# Help Zone

### Student Question

Secondary II â€¢ 1yr.

Hello,

I can't quite understand how the law of conservation of matter works. Can it be applied for both physical and chemical changes?

Thanks a lot!

Science

## Explanations (1)

• Explanation from Alloprof

Explanation from Alloprof

This Explanation was submitted by a member of the Alloprof team.

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Team Alloprof â€¢ 1yr.

To fully understand the law of conservation of matter, you must first understand one of the most important scientific principles, which states that "Nothing is lost, nothing is created, everything is transformed". What this sentence means is that during chemical reactions, no substance is created out of nothing and nothing disappears without reason; the initial material of a chemical reaction (the reactants) is simply transformed to obtain the products.

This transformation works differently in a physical change and in a chemical change.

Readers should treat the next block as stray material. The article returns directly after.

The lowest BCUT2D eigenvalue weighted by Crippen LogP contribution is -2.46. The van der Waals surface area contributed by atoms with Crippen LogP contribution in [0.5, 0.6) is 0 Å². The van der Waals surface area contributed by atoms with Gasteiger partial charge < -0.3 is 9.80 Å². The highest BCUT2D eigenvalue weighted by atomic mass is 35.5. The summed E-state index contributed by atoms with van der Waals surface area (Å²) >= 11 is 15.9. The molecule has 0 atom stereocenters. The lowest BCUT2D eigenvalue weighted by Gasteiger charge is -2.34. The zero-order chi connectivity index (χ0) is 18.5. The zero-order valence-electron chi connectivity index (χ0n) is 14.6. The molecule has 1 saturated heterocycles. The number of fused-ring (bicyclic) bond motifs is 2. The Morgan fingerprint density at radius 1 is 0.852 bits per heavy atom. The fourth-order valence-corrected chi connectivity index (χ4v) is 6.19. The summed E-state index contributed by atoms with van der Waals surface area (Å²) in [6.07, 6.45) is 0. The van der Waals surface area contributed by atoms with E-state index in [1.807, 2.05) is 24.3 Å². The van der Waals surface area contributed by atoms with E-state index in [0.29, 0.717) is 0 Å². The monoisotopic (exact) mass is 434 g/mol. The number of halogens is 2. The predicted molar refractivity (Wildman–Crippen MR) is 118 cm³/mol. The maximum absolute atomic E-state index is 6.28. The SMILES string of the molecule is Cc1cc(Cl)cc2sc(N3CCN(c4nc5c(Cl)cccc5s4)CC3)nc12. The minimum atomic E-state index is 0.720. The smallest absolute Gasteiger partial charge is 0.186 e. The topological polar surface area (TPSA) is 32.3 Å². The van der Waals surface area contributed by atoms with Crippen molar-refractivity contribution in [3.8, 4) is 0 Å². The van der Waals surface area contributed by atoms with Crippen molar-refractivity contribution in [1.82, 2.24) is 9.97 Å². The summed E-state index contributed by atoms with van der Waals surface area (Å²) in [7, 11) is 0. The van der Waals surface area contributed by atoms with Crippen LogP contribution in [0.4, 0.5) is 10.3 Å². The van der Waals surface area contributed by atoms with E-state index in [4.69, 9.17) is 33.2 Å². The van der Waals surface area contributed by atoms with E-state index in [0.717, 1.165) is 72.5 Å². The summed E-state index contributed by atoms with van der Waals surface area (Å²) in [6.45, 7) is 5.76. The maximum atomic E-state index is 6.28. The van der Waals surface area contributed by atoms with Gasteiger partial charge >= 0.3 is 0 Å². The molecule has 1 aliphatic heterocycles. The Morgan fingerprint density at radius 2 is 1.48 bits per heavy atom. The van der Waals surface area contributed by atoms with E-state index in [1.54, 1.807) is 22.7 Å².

In a physical change, the reactants and the products are the same, as no changes in the bonds between atoms occur. The initial molecules are the same as the final molecules. Only the shape or phase of the substance is changed. One can validate this idea by weighing a closed jar full of ice before and after the ice has melted. Since the mass doesnâ€™t change, there is no change in the atoms. Nothing was lost and nothing was created.

The idea is similar when it comes to chemical changes. The mass of the reactants and the mass of the products is the same, because no atoms are created nor destroyed. The only change that occurs is in the moleculesâ€™ bonds. They rearrange during the reaction to make molecules different from the initial ones. For example, in the below reaction, the atoms have only been rearranged to obtain products different from the reactants.

$$2Cu + O{2} \rightarrow 2CuO$$

Nothing was lost and nothing was created, the atoms were only transformed.

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